Data for the New Jersey responses was obtained from the New Jersey State Parole Board, which included access to people on parole, and parole officers. Data for the New York and Colorado parolee responses was obtained through convenience sampling and snowball sampling techniques. People on parole were surveyed on their experiences, and a subset of older adults were interviewed to obtain rich data on the experiences of being an older person on parole. Due to COVID-19 restrictions, younger people on parole were also interviewed to understand how their experiences compared to the older population. In addition to surveying parole officers in New Jersey, parole officers who were members of the American Parole and Probation Association (APPA) were also surveyed to understand how they supervise, manage, and advice older persons on parole, and to understand if there are any differences compared to younger persons.

Analysis included understanding the effect of age on perceptions of stigma, reintegration, life satisfaction and the ability to successfully reintegrate including finding housing and employment. Thematic analyses were used to analyze open-ended questions and semi-structured interviews to understand the experience of leaving prison as an older person, being an older person on parole, and how health, family ties, social networks impact life satisfaction. Qualitative data provided a basis of triangulation to compare survey results of older persons, but also provides a point of reference and comparison to understand younger persons perceptions of reintegration, stigmatization, and life satisfaction. Thematic analyses were also used to code and analyze open-ended questions on the parole officer survey.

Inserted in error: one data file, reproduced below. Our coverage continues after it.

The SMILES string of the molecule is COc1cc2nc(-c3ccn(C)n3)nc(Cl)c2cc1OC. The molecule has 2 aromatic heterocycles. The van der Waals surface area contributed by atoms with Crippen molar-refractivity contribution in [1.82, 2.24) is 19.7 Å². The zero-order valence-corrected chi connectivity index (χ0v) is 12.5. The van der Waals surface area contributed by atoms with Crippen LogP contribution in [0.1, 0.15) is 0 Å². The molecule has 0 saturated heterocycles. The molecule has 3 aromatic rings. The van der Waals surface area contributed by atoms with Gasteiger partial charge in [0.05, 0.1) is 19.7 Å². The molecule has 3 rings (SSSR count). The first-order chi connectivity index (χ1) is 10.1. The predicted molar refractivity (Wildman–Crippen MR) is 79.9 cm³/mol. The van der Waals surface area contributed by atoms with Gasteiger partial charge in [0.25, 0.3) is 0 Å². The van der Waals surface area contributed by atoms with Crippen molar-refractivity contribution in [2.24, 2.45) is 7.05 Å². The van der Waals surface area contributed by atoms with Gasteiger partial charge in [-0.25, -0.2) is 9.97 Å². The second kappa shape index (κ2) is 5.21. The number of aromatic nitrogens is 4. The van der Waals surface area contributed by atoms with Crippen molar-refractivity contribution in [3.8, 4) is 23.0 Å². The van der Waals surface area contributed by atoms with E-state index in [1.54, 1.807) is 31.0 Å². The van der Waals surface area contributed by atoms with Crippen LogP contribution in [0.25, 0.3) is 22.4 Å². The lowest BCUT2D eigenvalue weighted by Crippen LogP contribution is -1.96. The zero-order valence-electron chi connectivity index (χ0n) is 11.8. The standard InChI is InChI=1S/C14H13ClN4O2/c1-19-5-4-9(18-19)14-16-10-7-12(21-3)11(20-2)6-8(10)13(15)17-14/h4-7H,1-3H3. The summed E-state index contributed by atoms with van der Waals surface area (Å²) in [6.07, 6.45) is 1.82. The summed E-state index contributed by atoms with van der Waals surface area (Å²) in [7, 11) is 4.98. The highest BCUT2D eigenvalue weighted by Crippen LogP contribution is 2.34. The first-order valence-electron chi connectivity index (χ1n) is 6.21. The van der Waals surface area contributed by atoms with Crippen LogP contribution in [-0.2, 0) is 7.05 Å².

This study’s contribution will advance knowledge on an understudied and growing correctional population using both qualitative and quantitative research on a growing subset of the correctional population under parole supervision, as well as the officers who guide them. This study also advances and further develops a theoretical understanding of persons on parole using criminological and sociological theories on the internal experiences of being on parole. Findings from this study will be used to guide parole practices on counseling, managing, and supervising older persons on parole to improve outcomes. Understanding the impact of age and health on reintegration will help assist older persons further successfully integrate while providing consideration for age-appropriate services and provide insight into ways older persons can find life satisfaction after parole.

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Criminology Commons